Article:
Does your office practice proper maintenance and security against the latest threats, like Sandworm and CryptoWall 2.0? You should, or else your business might get a nasty holiday gift in the form of the Schannel vulnerability in Microsoft Office. This particular threat allows a hacker to take over the entire system, making it an exceptionally dangerous vulnerability that you can’t ignore. Thankfully, a patch is available to the general public, so you want to apply it as soon as possible.
As mobile technology booms, employers and employees are learning how to best take advantage of using new mobile technology in the workplace (a trend known as BYOD). To be sure, there are several advantages that come with BYOD, but there’s still hesitancy for many businesses to fully adopt mobile technology due to a lack of trust.
Hackers come in all shapes and sizes, with varied levels of skills to boot. The generic garden-variety hacker will probably only try to hack your email and send spam, or steal your personal information. However, there are much worse threats out there, like APT hackers. This week, we’ll cover how you can spot these wolves in sheep’s clothing.
Grab your tissues, it’s flu season! Just like biological viruses such as the flu can cripple an entire office, digital viruses can cause a lot of trouble for businesses too. Both downtime-causing virus scenarios can be prevented if proper safety measures are followed, like sanitation and cybersecurity.
A few weeks ago, a new vulnerability was discovered in the Internet Explorer functionality of SSL 3.0. Due to the encompassing nature of the vulnerability, all operating systems are affected. This makes it a big problem that must be resolved. Thankfully, Microsoft has released a fix to the vulnerability, called Fix It, making it far easier to prevent the vulnerability from becoming an issue.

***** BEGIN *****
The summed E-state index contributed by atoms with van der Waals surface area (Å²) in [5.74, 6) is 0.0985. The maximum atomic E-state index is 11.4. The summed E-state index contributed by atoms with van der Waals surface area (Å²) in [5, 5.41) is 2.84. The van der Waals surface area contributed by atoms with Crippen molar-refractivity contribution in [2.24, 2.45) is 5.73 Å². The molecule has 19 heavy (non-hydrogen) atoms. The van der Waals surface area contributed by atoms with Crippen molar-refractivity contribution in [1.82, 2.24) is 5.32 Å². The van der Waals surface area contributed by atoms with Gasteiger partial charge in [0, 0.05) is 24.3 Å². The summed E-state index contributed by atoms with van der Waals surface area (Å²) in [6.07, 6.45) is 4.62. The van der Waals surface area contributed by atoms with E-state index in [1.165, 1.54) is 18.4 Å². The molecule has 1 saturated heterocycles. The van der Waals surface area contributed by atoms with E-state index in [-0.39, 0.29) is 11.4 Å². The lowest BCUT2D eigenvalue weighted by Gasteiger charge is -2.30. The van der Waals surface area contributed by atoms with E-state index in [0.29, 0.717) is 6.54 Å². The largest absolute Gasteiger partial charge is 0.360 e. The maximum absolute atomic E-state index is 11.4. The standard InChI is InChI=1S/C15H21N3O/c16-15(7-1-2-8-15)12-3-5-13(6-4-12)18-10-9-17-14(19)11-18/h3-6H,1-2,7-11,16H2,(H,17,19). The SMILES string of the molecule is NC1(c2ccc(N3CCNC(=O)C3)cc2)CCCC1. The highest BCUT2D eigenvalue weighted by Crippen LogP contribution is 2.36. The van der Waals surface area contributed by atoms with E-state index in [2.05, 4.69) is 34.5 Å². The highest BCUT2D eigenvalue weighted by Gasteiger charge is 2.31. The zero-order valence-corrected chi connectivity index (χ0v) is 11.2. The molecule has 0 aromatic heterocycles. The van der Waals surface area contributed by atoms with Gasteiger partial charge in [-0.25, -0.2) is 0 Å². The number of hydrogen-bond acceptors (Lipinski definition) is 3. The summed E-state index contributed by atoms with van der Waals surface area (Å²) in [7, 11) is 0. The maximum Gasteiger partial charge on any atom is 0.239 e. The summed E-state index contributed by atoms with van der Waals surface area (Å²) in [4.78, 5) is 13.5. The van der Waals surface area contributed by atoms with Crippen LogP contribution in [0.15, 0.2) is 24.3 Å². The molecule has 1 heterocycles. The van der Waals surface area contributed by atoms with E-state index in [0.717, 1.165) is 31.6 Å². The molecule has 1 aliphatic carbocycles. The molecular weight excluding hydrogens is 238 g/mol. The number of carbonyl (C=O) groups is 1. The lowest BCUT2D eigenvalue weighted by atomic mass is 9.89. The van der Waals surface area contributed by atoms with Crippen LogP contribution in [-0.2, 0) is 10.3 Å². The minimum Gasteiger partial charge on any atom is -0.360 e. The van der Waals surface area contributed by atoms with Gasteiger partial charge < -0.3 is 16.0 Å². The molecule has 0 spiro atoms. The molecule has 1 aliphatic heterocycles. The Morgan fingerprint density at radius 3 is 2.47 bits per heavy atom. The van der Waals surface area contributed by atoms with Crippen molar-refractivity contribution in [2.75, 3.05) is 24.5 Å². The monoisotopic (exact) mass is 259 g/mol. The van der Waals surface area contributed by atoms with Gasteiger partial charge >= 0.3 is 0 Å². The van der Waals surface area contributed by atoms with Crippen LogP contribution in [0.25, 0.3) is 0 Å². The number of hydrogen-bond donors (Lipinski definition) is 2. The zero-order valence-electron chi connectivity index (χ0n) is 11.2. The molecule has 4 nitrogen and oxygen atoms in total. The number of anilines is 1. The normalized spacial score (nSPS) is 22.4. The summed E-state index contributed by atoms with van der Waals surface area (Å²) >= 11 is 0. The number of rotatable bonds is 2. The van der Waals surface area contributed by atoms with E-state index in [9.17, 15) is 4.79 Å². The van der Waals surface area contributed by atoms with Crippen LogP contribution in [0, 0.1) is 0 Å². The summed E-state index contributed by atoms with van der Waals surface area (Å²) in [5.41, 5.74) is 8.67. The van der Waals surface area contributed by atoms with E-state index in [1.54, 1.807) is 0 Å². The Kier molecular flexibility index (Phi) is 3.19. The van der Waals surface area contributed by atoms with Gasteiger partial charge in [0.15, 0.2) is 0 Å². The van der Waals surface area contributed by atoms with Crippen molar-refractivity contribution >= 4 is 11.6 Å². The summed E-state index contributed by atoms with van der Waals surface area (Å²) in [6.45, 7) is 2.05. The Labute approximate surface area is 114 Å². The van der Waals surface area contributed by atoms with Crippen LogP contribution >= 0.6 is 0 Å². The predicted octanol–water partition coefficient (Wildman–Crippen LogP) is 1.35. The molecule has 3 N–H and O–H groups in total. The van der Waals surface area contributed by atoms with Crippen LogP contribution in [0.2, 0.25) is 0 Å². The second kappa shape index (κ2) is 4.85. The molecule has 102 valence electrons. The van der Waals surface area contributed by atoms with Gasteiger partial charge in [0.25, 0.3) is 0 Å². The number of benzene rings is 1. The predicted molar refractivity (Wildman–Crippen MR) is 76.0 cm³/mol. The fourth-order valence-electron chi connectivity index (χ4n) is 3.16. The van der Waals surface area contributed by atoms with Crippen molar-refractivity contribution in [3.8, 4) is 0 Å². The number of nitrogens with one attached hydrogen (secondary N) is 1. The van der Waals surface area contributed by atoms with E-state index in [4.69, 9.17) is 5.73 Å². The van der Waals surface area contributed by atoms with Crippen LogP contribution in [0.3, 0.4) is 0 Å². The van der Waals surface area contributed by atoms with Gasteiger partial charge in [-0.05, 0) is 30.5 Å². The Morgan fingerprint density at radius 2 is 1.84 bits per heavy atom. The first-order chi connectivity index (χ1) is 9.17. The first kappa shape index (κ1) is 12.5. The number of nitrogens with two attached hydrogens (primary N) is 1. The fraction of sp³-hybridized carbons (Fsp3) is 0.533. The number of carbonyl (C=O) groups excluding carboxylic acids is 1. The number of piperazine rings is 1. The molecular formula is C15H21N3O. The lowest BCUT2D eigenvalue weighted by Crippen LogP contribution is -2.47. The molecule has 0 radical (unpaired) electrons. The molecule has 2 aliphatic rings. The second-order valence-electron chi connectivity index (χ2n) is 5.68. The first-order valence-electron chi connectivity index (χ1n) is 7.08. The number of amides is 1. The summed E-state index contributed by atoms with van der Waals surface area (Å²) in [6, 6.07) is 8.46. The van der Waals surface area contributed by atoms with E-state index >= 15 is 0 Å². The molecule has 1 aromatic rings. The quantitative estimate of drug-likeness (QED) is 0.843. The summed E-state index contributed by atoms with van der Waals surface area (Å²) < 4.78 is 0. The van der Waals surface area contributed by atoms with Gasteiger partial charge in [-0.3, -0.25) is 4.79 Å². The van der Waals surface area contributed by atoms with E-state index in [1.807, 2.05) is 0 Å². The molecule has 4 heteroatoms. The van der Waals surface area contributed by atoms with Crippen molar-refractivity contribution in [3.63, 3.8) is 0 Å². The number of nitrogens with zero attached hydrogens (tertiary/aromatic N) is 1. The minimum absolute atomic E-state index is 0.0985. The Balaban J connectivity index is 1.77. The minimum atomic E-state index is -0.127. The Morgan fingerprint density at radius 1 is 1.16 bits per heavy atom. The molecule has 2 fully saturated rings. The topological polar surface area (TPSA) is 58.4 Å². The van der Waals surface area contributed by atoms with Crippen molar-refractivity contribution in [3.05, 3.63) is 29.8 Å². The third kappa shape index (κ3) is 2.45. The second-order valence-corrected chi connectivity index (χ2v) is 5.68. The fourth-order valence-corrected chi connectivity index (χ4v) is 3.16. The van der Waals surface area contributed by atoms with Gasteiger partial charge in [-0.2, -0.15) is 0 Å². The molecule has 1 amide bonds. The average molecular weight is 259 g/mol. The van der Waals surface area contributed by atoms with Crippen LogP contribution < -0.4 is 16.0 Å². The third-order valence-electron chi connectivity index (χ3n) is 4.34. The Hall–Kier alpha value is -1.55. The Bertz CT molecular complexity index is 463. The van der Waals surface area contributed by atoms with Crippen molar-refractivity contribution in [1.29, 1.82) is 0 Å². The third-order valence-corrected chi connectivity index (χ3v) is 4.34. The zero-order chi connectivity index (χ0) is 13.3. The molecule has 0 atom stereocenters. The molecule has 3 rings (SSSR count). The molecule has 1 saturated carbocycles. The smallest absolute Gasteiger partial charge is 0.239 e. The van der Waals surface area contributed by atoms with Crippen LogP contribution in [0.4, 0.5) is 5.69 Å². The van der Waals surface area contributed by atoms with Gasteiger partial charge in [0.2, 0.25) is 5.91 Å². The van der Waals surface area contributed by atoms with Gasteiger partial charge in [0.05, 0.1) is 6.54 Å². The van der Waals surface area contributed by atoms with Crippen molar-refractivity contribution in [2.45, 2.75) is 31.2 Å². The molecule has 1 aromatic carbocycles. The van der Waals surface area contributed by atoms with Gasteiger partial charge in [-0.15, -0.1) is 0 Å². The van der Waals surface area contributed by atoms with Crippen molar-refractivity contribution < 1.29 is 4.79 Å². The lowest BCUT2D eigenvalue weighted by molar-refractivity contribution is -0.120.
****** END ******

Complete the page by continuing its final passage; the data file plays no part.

Everyone has heard horror stories about the spirits of the dead lingering in this world. Every culture on this planet has different beliefs about the nature of these spectral beings. Not much is known about these beings, but people still believe without a doubt that they exist. In regards to technology, ghosts do exist, in the form of ghost servers.
Hackers are mysterious. Not much is known about them - until they get caught, at least. But until the divine hammer of justice is brought down upon them, they will continue to stalk the shadows and wait for us to unknowingly hand over our personal information. What they don't want you to know is that they generally act according to a few particular variables, and that it is possible to avoid their pitfalls.
How familiar are you with the IT equipment owned by your business? If you don't keep detailed records of your equipment and enact security measures and policies, then you're making it easy for theft to occur. We've written a lot about protecting your business from data theft, but it's equally important that you take precautions to safeguard your stuff.
We reported in August that security researcher Karsten Nohl of SR Labs revealed a flaw in USB firmware that cripples the technology beyond repair. At the Black Hat security conference, it was revealed that USB devices of all kinds can be targeted by hidden malware. Nohl refused to release the code used in the research, due to being concerned that it would be used by the wrong hands, but it has been made public anyway, putting the masses at risk.
A new malicious threat in the technical marketplace has just been discovered. The bug, dubbed the Bash bug, or "shellshock," is on the loose for users of Unix-based operating systems, like Linux or Mac OS X. It allows the execution of arbitrary code on affected systems, and could potentially be very dangerous for your business. In fact, CNet is calling it "bigger than Heartbleed."